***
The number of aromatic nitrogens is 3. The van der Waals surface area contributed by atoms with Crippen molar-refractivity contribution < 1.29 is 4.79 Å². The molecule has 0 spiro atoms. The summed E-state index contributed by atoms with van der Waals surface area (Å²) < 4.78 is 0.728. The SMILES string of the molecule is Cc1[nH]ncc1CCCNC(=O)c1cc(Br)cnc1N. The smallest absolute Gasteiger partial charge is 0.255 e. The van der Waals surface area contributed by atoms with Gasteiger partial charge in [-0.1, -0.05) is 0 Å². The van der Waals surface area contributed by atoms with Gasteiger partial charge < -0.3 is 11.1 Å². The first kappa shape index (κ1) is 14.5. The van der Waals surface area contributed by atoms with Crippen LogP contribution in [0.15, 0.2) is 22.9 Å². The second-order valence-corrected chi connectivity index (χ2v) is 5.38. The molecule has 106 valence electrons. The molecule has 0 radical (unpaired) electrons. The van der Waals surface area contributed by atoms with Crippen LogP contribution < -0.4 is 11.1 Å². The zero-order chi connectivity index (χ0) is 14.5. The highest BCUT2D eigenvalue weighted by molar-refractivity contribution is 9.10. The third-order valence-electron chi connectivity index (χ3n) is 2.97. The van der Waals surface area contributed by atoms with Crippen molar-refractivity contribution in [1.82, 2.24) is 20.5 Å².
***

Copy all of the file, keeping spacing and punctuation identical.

The number of aromatic nitrogens is 3. The van der Waals surface area contributed by atoms with Crippen molar-refractivity contribution < 1.29 is 4.79 Å². The molecule has 0 spiro atoms. The summed E-state index contributed by atoms with van der Waals surface area (Å²) < 4.78 is 0.728. The SMILES string of the molecule is Cc1[nH]ncc1CCCNC(=O)c1cc(Br)cnc1N. The smallest absolute Gasteiger partial charge is 0.255 e. The van der Waals surface area contributed by atoms with Gasteiger partial charge in [-0.1, -0.05) is 0 Å². The van der Waals surface area contributed by atoms with Gasteiger partial charge < -0.3 is 11.1 Å². The first kappa shape index (κ1) is 14.5. The van der Waals surface area contributed by atoms with Crippen LogP contribution in [0.15, 0.2) is 22.9 Å². The second-order valence-corrected chi connectivity index (χ2v) is 5.38. The molecule has 106 valence electrons. The molecule has 0 radical (unpaired) electrons. The van der Waals surface area contributed by atoms with Crippen LogP contribution < -0.4 is 11.1 Å². The zero-order chi connectivity index (χ0) is 14.5. The highest BCUT2D eigenvalue weighted by molar-refractivity contribution is 9.10. The third-order valence-electron chi connectivity index (χ3n) is 2.97. The van der Waals surface area contributed by atoms with Crippen molar-refractivity contribution in [1.82, 2.24) is 20.5 Å².